Editor's note: This story was originally published in December 2010.
When Rhoda Bernard, Ed.M.'99, Ed.D.'04, heard a recording of an autistic teenager singing the National Anthem before a Red Sox game at Fenway Park this past summer, she was beaming with pride.
The girl was one of nearly 25 children with autism enrolled in the Boston Conservatory's Students on the Autism Spectrum program where Bernard, as chair of the music education department, equips the next generation of music teachers with tools for educating all children equally.
"The best thing I can do is prepare the strongest generation of music teachers as they go off and teach in a program and create quality music education that advocates for the field," Bernard says, noting that an outstanding music teacher can do terrific things for children, even those with autism.
Although Bernard grew up singing and involved in theater, she didn't always foresee a future as a music educator. After attending Radcliffe College and earning a degree in political science, she planned to become a lawyer, even though she continued to act and sing on the side.
When she recognized the state of music education, particularly how it continues to be first on the chopping block when schools' budgets are cut, Bernard reflected on everything music had brought to her own life. She knew it was important for other students to have the same opportunities that she'd had. Thus, she decided to attend the Ed School to gain more perspective on the problems facing schools.
During her time in the Arts in Education Program, she opened her eyes to the many different facets of music education. "I learned much more academically about arts education policy and it made me interested in what it takes to be a good music teacher in the current policy climate," Bernard says.
Becoming a great music educator doesn't happen overnight. Beyond being a strong musician, Bernard stresses the importance of music teachers equally having pedagogical knowledge and an understanding of the various components of teaching. "Effective music teachers need to understand multiple contexts," she says, pointing out that many often become music teachers because they either had wonderful experiences or want to give back what they never had. However, Bernard cautions, those intentions aren't always enough. Music teachers today must have interpersonal and intrapersonal skills. Also, Bernard notes, music educators today must be prepared to work with students of special needs. "It's a weak area in [music teacher] training overall," Bernard says.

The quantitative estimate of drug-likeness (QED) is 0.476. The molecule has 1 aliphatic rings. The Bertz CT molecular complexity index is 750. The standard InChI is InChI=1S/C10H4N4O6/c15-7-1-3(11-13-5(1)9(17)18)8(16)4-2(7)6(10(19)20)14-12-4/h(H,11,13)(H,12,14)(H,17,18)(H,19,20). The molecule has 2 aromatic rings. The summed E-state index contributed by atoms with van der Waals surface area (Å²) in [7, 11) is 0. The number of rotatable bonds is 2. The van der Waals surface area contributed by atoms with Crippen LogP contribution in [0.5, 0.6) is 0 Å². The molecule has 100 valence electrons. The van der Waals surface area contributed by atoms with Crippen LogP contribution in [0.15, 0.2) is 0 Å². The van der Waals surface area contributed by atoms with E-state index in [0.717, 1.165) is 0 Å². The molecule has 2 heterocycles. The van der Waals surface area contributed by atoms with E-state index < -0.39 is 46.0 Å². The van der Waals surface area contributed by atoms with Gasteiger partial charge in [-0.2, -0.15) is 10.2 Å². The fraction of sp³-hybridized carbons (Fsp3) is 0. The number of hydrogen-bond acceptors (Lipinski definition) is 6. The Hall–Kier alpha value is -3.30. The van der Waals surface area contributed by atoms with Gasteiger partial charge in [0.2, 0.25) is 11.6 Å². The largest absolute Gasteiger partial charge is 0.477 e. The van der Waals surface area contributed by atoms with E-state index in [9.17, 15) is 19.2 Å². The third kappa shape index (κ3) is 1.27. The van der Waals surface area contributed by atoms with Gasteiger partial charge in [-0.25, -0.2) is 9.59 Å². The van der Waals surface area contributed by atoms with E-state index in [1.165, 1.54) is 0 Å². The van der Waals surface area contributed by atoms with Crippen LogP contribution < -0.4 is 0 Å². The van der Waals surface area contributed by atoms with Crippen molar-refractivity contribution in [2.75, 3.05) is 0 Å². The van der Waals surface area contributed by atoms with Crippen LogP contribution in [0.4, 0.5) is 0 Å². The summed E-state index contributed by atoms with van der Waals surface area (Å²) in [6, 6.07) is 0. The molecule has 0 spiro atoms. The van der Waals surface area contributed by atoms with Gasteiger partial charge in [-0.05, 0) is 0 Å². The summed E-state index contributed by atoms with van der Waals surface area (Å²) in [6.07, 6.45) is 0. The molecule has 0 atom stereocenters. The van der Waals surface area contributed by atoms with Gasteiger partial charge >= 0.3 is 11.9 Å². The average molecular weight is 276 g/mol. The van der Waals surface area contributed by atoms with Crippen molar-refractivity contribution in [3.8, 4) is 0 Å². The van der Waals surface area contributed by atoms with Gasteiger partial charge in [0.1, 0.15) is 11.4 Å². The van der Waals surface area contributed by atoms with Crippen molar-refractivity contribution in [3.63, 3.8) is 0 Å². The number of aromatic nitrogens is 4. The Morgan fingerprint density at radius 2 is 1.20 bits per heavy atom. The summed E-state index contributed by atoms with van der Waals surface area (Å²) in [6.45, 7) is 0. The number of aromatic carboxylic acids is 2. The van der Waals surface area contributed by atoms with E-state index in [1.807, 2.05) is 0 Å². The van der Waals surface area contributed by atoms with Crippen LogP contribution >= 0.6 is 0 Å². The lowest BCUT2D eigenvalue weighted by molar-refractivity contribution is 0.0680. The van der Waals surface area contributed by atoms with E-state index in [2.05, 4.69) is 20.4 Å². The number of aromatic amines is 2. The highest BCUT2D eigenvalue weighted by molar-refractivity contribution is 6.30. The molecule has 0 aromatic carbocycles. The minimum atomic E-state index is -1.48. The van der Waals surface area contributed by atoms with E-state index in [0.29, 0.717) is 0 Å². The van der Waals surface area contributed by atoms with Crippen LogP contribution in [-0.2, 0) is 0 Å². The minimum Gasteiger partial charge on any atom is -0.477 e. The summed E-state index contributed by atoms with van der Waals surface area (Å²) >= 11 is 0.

To date, much of the focus of music's effect on special needs students has been on music therapy - an area in which music is used to help build social skills and aid communication. So, in 2008, when Bernard was approached by the Autism Higher Education Foundation about launching a program geared toward teaching students with autism age 9 and older to play musical instruments, she knew it was a unique opportunity to give back to the students and the community, as well as to focus on broadening music teachers' experience and education.
"Music therapy programs are great, but the aim is something nonmusical - to help build social skills or deal with communication issues," she says. "Our program is teaching people how to play musical instruments with goals of becoming better musicians. If these other skills develop, it's great, but that isn't the focus."
The program matches a team of graduate students at the Conservatory to a student on the autism spectrum, who typically has some experience with her instrument. The graduate student teachers undergo intense and ongoing training, including observation during the private lessons by two consultants who help support and individualize teaching. There are nine lessons throughout the semester, including a midweek check-in via Skype. Additionally, group meetings throughout the year provide opportunities for teachers, students, and families to get to know each other.
At the end of the year, there is a recital where students perform for the community. "It is an incredible experience and there is not a dry eye in the house," Bernard says. "It's amazing to see the progress these students have made.
The program can transform the lives of students, like the teenager who sang the National Anthem and plans to pursue a college degree in musical theater. "I hope others will apply to college and major in music," Bernard shares, noting that she is often in awe of the students with autism as they learn to play instruments.
Through the program, graduate students also realize the importance of relationships in good teaching, especially nurturing relationships with students who may be nonverbal or have difficulty with social interaction.
"It changes the perspectives about what autism is and what it means to work with special needs students," Bernard says. "They come to appreciate how special these students are and some are incredible musicians. They are terrific people and fun to get to know and it's exciting for them to see, 'Wow, here's this really terrific person I get to work with...and be a part of their lives.'"